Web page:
Saturday May 25, 2013
Pilgrimage was big in the middle ages. The movement of people, the protection of them, the granting of indulgences, the development of facilities for pilgrim, all played a big part in the development of city life.
Today those long and arduous walks that end up at religious shrines are less likely to be undertaken by those with the single-minded purpose of having their sins washed away.
As we look for purpose on our vacations, perhaps walkers should look at the vast network of pilgrimage trails that exist in Europe. Everyone knows about the Camino de Santiago, taking pilgrims from Saint Jean Pied de Port to Santiago de Compostella in Spain. But did you know there was a Portuguese route to the same destination?
Julie Fox did a bit of the Portuguese trail. In Sampling the Portuguese Way of St James she shows us the tourism side of pilgrimage, different from the purist's insistence that the walk be undertaken only for religious reasons:
"For some, it's a safe way of hiking in Portugal and Spain with time to enjoy the scenery and observe village life close up. For others, it's a personal ambition, even a 'bucket list' item. The general consensus is that if your intention is to make it to Santiago de Compostela, that makes you a pilgrim, not just a tourist. If you get your pilgrim's passport stamped along the Way, you'll get a certificate at the end to prove it."
Skeptics like David Downie have left their own tracks in the controversy. Downie's Paris to the Pyrenees: A Skeptic Pilgrim Walks the Way of Saint James has recently hit the bookstores, and offers up tale of physical regeneration and and discovery peppered with astute historical observances as the author's weak knees hobble along the historic pathway in France.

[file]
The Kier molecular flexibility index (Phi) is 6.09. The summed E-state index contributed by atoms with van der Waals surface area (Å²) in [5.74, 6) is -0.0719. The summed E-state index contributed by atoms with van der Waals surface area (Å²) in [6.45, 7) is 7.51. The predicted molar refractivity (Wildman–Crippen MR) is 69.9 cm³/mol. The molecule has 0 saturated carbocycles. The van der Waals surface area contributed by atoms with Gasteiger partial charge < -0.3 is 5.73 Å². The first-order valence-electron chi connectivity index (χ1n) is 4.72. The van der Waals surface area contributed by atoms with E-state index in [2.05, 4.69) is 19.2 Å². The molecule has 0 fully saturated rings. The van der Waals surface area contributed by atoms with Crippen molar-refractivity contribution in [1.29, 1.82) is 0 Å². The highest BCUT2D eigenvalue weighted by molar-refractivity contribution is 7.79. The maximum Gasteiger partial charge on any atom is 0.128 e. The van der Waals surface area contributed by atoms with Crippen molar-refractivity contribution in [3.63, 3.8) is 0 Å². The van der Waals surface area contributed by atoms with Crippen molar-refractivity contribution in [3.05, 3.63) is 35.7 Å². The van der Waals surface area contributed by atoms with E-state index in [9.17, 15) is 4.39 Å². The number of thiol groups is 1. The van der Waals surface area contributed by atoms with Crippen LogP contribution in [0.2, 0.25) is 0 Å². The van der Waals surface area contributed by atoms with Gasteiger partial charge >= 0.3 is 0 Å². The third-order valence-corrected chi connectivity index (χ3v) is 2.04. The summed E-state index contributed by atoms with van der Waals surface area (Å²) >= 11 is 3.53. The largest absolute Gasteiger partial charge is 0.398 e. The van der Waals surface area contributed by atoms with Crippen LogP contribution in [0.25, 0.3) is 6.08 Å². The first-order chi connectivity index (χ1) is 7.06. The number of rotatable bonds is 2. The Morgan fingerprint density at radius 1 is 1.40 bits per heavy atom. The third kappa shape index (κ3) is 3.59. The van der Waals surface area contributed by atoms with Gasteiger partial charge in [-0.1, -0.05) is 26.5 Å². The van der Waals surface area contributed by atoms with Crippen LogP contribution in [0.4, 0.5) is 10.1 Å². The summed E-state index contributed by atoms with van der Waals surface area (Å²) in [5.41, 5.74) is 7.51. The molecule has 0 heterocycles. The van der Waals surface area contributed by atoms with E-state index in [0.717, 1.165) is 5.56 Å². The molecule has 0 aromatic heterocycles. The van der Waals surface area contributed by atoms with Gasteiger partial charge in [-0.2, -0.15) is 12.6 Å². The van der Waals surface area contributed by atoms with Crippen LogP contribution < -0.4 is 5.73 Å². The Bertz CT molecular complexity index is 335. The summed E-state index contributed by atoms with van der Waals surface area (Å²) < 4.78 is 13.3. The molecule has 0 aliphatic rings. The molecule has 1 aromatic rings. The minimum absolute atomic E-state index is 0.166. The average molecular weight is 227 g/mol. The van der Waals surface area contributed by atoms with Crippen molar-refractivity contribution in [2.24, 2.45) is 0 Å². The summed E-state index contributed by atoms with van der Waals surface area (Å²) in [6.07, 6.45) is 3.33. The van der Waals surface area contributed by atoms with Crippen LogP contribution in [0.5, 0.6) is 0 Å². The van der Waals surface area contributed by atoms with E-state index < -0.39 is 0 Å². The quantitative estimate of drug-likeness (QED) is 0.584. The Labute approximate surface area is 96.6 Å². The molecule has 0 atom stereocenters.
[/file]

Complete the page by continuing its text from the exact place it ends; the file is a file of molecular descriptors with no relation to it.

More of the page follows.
Europe is webbed with a great many pilgrimage trails, many of which are being regenerated from old maps and made walkable again. It's a great time to be a pilgrim, even if you have bad knees.
More: Rural Europe | European Hiking - Pilgrimages both Religious and Artistic
Friday May 24, 2013
Travel seems to be getting more interesting, more adventurous, every day. What meticulous planning would it take to enable you to sail a small boat, a gulet* say, between the historic town of Millazzo in Sicily (where Ulysses was shipwrecked) and the entrance to the earth's vast underground, the volcanic archipelago of the Aeolian Islands?
Sure, you can swim and enjoy the Mediterranean, but of course you'd want to get off the boat a bit to stretch your legs and then you'd probably want to lace up the hiking boots and scramble up the slopes of Stromboli to witness the sound and light display of the nighttime eruptions, wouldn't you?
Sound like a great trip? All you have to do is sign up. That's it. I'm describing a trip called Walking & Gullet: Volcanoes of the Aeolian Islands put on by an outfit called One Foot Abroad, who also offers another interesting tour: Walking & Gullet: Amalfi coast and Capri.
I haven't been on one of these tours, but man, they sound so much more interesting than a coach tour, don't they? And walking uphill will allow you to eat more of that Sicilian cooking. I'm all for that.
* A gulet is a two or three masted wooden sailing vessel (usually two), today used mostly around coastal turkey, where gulet tours are quite a bit more common than in Italy.
Wednesday May 22, 2013
Mozart's city, Augsburg, has a lot going for it. It's on the Romantic Road. There are lots of museums stuffed into historic residences, so you get a sort of 2 for 1 deal, museum with antiques. There's a university and a Roman Museum, too.
Then there is the interesting story of Jakob Fugger the Rich and his social housing complex, still in use, still cheap, from back in the day, a day in 1521 that is, when the upper class felt a need to give back a bit.
Interesting place, this Augsburg. Read all about it: Augsburg Germany Travel Guide.
Tuesday May 21, 2013
What could be better than a cozy b&b, a great meal, and a visit to a famous rock art engraving site at night, when flashlights can provide the glancing, dancing light that brings the animal figures to life? Fiona Maclean describes it all for you: A Passion for Portugal - Rock Art in the Foz Côa Valley.
When you're ready to go, here are the essentials: Foz Côa Guide.